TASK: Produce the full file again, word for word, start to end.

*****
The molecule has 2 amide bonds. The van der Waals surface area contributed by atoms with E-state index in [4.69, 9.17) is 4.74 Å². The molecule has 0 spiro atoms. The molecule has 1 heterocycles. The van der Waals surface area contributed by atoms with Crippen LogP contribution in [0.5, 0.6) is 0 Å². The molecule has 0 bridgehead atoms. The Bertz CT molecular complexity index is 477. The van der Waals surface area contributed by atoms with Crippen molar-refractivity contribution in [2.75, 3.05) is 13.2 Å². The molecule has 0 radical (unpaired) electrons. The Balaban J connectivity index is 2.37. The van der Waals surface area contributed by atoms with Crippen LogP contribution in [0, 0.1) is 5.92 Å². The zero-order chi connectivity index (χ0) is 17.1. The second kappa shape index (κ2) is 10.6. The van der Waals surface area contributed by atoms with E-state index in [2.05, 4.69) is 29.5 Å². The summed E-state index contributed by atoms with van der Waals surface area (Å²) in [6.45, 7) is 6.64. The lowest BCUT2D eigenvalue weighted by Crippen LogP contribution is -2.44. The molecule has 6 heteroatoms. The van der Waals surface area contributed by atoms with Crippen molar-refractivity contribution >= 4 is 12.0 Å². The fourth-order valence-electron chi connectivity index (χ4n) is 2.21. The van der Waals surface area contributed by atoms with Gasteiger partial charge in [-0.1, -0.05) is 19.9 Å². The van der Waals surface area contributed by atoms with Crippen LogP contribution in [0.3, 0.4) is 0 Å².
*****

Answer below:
The molecule has 2 amide bonds. The van der Waals surface area contributed by atoms with E-state index in [4.69, 9.17) is 4.74 Å². The molecule has 0 spiro atoms. The molecule has 1 heterocycles. The van der Waals surface area contributed by atoms with Crippen LogP contribution in [0.5, 0.6) is 0 Å². The molecule has 0 bridgehead atoms. The Bertz CT molecular complexity index is 477. The van der Waals surface area contributed by atoms with Crippen molar-refractivity contribution in [2.75, 3.05) is 13.2 Å². The molecule has 0 radical (unpaired) electrons. The Balaban J connectivity index is 2.37. The van der Waals surface area contributed by atoms with Crippen LogP contribution in [0, 0.1) is 5.92 Å². The zero-order chi connectivity index (χ0) is 17.1. The second kappa shape index (κ2) is 10.6. The van der Waals surface area contributed by atoms with E-state index in [2.05, 4.69) is 29.5 Å². The summed E-state index contributed by atoms with van der Waals surface area (Å²) in [6.45, 7) is 6.64. The lowest BCUT2D eigenvalue weighted by Crippen LogP contribution is -2.44. The molecule has 6 heteroatoms. The van der Waals surface area contributed by atoms with Crippen molar-refractivity contribution >= 4 is 12.0 Å². The fourth-order valence-electron chi connectivity index (χ4n) is 2.21. The van der Waals surface area contributed by atoms with Gasteiger partial charge in [-0.1, -0.05) is 19.9 Å². The van der Waals surface area contributed by atoms with Crippen LogP contribution in [0.3, 0.4) is 0 Å².